On 20 August 1992, GNG units began withdrawing from Sukhumi and were replaced by GMVD police charged with enforcing the Sukhumi curfew (AP 20 Aug. 1992; ITAR-TASS 20 Aug. 1992; RFE/RL 24 Aug. 1992). According to an analysis by regional military specialist Dodge Billingsley, the situation around Sukhumi stalemated in late August 1992 as the conflict shifted to the northern city of Gagra (Billingsley 1998, 147). Between 20 and 22 August 1992, Abkhazia was described as "comparatively calm" (ITAR-TASS 20 Aug. 1992) while Sukhumi began to stabilize (ibid. 22 Aug. 1992). Several reports refer to the death toll in Sukhumi as being at least 50 persons by the morning of 18 August 1992 (Izvestia 18 Aug. 1992; ITAR-TASS 18 Aug. 1992; Toronto Star 18 Aug. 1992; RFE/RL 18 Aug. 1992) and, according to one source more than 70 people were killed in the month of August 1992 (CNISJ 2 Apr. 1993, 6).

Comments on Human Rights During the Civil War

Several reports accuse both Georgians and Abkhazians of committing human rights violations and undertaking ethnic cleansing and/or extrajudicial killings during the period of conflict (Accord Sept. 1999a; Anchabadze 1998, 141-142; CNISJ 2 Apr. 1993). For example, the Research Directorate found eyewitness accounts of the extrajudicial killing of a man by Georgian soldiers after they had beaten him and two of his companions in Sukhumi on 15 August 1992 (The Herald 15 Aug. 1992) and an Abkhazian source claimed that Georgian forces were persecuting the Abkhaz intelligentsia (Russia's Radio 22 Aug. 1992). Regional historian Jurij Anchabadze blamed Georgian soldiers for "outrages and persecutions" against civilians beginning 14 August 1992 and cited the existence of Georgian punishment squads that were targeting refugees (Anchabadze 1998, 141-142).

The Caucasus Network, an International Soviet Jewry organization (CNISJ), observed in April 1993 that "[u]ntold numbers" of civilian casualties resulted from military action in the civil war (2 Apr. 1993, 1). The report continued by noting that "human rights missions to Abkhazia have charged Georgians with committing 'gross and systematic violations of human rights'," including the beating, rape, torture and murder of non-Georgians and the looting of their property (CNISJ 2 Apr. 1993, 1). When referring to the Abkhaz environment, the CNISJ described it as "'gruesome'" and "'frightful'" in part because of the threat from rampant theft, looting and murder (ibid.).

Georgian State and National Security Authorities in 1992

According to Bruno Coppieters, a specialist on the Caucasus region and associate professor of political science at Vrije Universiteit in Brussels (CIES n.d.), no one political authority was strong enough to impose its will on the territory of Georgia and Abkhazia when the Soviet Union dissolved in 1991 (Accord Sept. 1999b). Various military, paramilitary, security and irregular forces were active in Georgia and Abkhazia between April and August 1992, including the aforementioned GNG (RFE/RL 14 Aug. 2003; BBC Monitoring Report 10 July 1992), the GMVD (Radio Mayak 6 July 1992), the Mkhedrioni paramilitary (ibid.; BBC Monitoring Report 7 July 1992), the 1,500-member Abkhazian National Guard (ANG) (RFE/RL 20 Aug. 1992), the AMVD (ibid. 17 Aug. 1992; CIPDD Jan.-Feb. 1993), the pro-Gamsakhurdia Zviadisti (AP 6 July 1992; AFP 3 Sept. 1995) and some 500 irregular military volunteers allied with Abkhazia (RFE/RL 25 Aug. 1992; CIPDD Jan.-Feb. 1993). Some of the latter were subordinate to a regional organization called the Confederation of Caucasus Mountain Peoples (RFE/RL 25 Aug. 1992; CIPDD Jan.-Feb. 1993), which unites 16 different Caucasian peoples, including Abkhaz, Chechen and Ingush, and encourages mutual assistance among ethnicities (JIR Feb. 1997, 65-66).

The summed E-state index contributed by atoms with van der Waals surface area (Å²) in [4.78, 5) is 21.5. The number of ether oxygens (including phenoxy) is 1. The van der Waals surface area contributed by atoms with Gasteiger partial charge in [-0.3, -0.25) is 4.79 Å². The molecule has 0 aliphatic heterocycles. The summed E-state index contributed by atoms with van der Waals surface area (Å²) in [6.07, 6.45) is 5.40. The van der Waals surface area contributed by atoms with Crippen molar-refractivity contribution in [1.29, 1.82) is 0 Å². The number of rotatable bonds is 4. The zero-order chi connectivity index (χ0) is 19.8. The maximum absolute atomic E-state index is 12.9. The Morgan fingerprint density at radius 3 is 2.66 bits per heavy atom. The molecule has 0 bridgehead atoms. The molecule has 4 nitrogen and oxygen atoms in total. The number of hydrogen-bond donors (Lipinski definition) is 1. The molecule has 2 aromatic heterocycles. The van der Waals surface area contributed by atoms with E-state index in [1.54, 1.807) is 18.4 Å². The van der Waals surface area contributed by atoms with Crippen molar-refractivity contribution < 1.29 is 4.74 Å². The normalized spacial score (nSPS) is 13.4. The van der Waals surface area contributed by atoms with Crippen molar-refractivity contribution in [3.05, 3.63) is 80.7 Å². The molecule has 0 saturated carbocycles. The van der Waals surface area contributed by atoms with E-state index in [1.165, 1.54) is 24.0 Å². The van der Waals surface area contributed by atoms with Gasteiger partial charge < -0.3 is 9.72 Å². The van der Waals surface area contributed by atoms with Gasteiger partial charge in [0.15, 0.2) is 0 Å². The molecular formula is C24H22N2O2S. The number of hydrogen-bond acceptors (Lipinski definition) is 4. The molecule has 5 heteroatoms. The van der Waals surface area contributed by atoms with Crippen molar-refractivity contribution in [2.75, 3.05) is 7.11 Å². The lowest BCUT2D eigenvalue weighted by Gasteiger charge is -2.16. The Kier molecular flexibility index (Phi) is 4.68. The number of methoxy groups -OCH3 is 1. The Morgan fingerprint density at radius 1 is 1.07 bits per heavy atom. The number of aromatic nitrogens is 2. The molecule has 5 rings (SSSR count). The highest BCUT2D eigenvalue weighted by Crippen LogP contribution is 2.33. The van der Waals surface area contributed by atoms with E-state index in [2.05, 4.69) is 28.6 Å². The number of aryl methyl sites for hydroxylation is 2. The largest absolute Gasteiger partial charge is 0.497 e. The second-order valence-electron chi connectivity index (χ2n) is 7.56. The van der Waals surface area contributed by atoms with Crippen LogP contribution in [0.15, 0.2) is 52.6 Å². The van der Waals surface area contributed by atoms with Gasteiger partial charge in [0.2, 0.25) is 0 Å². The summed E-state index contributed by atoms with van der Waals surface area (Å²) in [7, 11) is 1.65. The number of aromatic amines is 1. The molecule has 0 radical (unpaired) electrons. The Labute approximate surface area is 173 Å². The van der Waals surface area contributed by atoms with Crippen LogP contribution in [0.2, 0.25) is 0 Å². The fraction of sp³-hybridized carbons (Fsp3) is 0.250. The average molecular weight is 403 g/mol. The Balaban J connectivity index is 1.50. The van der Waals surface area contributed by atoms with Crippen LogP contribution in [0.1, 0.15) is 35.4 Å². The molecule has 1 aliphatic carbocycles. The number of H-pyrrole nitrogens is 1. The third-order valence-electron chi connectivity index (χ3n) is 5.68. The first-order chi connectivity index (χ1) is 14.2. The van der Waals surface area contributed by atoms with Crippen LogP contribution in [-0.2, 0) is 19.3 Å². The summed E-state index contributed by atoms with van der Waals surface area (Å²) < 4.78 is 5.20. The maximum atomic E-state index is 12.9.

Furthermore, two sources indicate that there is some question of whether Georgian forces were under Tbilisi's command and control at all times during the conflict (Accord Sept. 1999c; Coppieters 2000, 24). Coppieters indicated that "Georgian warlords decided to march on Sukhumi" although they had not received such orders from Tbilisi (ibid.). The Chairman of the Caucasian Institute for Peace, Democracy and Development, Ghia Nodia, called the Georgian troops "unruly militias" and blamed Kitovani for defying political authority with his actions in Abkhazia (Accord Sept. 1999c).

Given the disparate forces at play in Georgia during the period in question, specific information outlining the hierarchical structure of the national security organization that linked the central authority in Tbilisi to the local law enforcement in the cities of Tsalenjikha and Soukhoumi could not be found by the Research Directorate. The following list, however, identifies some of the individuals named in the reports concerning the period in question:

Senior Georgian (Tbilisi) Political Leadership

Gventsadze, Roman - Internal Affairs Minister (Georgian Radio 16 June 1992) and member of the ruling military council in early 1992 (Postfactum 22 Feb. 1992)

Nadareishvili, Tamaz - First Deputy Speaker of the Abkhazian parliament then leader of the pro-Georgian military council installed after Georgia's successful attack on Sukhumi in August 1992 (ITAR-TASS 19 Aug. 1992)

Maisuradze, Anzor - State Security Minister and member of the ruling military council in early 1992 (Postfactum 22 Feb. 1992)

Razmadze, Vakhtang - General Procurator and member of the ruling military council in early 1992 (ibid.)

Salaridze, David - National Security Advisor (AP 18 Aug. 1992)

Shevardnadze, Eduard - President of Georgia after January 1992 (RIIA 1998, 15; AFP 3 Sept. 1995; Suny 1994, 329)

Sharashenidze, Levan - chief military advisor (Georgian Radio 16 June 1992) and member of the ruling military council in early 1992 (Postfactum 22 Feb. 1992)

Sigua, Tengiz - Prime Minister (RFE/RL 17 Aug. 1992; Soviet Analyst 1993)

Georgian Military Commanders

Akhalaya, Soso - one of three battalion commanders of the Georgian National Guard in Abkhazia in June 1992 under Boris Kakubava (Nezavisimaya Gazeta 9 June 1992)